Instrumental Visualization Techniques

Westside Voice and Swallowing


Why is instrumental visualization important?
Visualization of the vocal tract and anatomy for voice disorders provides practitioners and patients more information. This is important for determining the pathology of the perceived disordered voice quality and reviewing progression before, during, and after treatment. Videostroboscopy allows clinicians to address assessment of vocal fold vibratory patterns such as glottal configuration, amplitude of vibration, and mucosal wave characteristics which aids in interpretation of results.

What types of instrumental visualization techniques are there?
Flexible fiberoptic nasendoscopy (FFN): is performed with a flexible nasendoscope inserted through the nasal passage. The anatomy is viewed through a fiber optic bundle that transmits high-intensity light. Advantages of FFN are high resolution images of the vocal folds and velopharyngeal structures while eating/swallowing, breathing, voicing, and singing.  Disadvantages are expenses and possible patient discomfort.

Rigid fiberoptic oral endoscopy (RFOE): is performed with a rigid tube inserted into the oral or pharyngeal cavity. A prism optic system projects high-intensity light to illuminate the vocal folds and surrounding structures. Advantages of RFOE are high illumination, wide field of view, and excellent image reproduction. Disadvantages are interference with normal speech production and minor patient discomfort.


Schematic illustration: recording of the vocal fold vibration by means of High -Speed Videolaryngoscopy using (A) rigid endoscope, (B) flexible endoscope, (C) image of one vibration cycle of the vocal folds during phonation. Image credit to Pietruszewska, W., Just, M., Morawska, J. et al. (2021).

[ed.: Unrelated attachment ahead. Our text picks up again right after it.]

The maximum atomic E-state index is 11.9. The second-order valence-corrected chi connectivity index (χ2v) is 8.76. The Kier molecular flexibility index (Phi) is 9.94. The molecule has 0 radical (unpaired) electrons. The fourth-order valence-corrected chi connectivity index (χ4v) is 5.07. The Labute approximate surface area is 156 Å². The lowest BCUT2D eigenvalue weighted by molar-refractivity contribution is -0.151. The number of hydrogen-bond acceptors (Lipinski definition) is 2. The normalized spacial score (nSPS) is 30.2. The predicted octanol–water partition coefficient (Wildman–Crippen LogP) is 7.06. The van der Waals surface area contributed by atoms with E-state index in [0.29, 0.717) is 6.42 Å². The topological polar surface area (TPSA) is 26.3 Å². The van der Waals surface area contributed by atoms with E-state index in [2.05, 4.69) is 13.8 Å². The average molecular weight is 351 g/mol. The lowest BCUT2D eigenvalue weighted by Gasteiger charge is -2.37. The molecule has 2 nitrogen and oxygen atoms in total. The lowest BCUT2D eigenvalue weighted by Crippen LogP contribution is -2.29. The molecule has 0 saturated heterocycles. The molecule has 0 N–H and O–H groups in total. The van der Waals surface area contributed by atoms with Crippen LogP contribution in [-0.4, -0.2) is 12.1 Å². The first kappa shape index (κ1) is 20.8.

Videostroboscopy: is performed with either FFN or RFOE, combined with a strobe light correlated to vocal fold vibration with a laryngeal microphone to view the vocal tract structures in an apparent slow motion format. Advantages are an extensive body of information relative to the effect of pathology on the process of voicing, and the potential for providing information about the neuromuscular and physiological integrity of the vocal folds and supraglottic structures. Disadvantages are patient discomfort related to the use of FFN or RFOE, and an image restricted to isolated vowel production when the strobe light is used.


Video credit: The Voice Doctor. (2011, September 21). Stroboscopy: Normal Female Vocal Cords. [Video]. YouTube. https://www.youtube.com/watch?v=9Tlpkdq8a8c

Who performs the evaluation?
Typically an otolaryngologist or speech-language pathologist performs the laryngoscopy and/or stroboscopy. If you would like to view your vocal folds, make an appointment with us! Call 212-541-4606 or email westsidevoice@gmail.com.

American Speech-Language-Hearing Association. (2004). Vocal tract visualization and imaging: technical report [Technical Report]. Available from www.asha.org/policy.

American Speech-Language-Hearing Association. (n.d.). Voice Disorders. (Practice Portal). www.asha.org/Practice-Portal/Clinical-Topics/Voice-Disorders/.

American Speech-Language-Hearing Association. Vocal Tract Visualization and Imaging. https://www.asha.org/practice-portal/clinical-topics/voice-disorders/vocal-tract-visualization-and-imaging/ 

THE VOICE FOUNDATION. (2013). Laryngoscopy/Stroboscopy. https://voicefoundation.org/health-science/voice-disorders/overview-of-diagnosis-treatment-prevention/laryngoscopystroboscopy/

Pietruszewska, W., Just, M., Morawska, J. et al. Comparative analysis of high-speed videolaryngoscopy images and sound data simultaneously acquired from rigid and flexible laryngoscope: a pilot study. Sci Rep 11, 20480 (2021). https://doi.org/10.1038/s41598-021-99948-9

The Voice Doctor. (2011, September 21). Stroboscopy: Normal Female Vocal Cords. [Video]. YouTube. https://www.youtube.com/watch?v=9Tlpkdq8a8c
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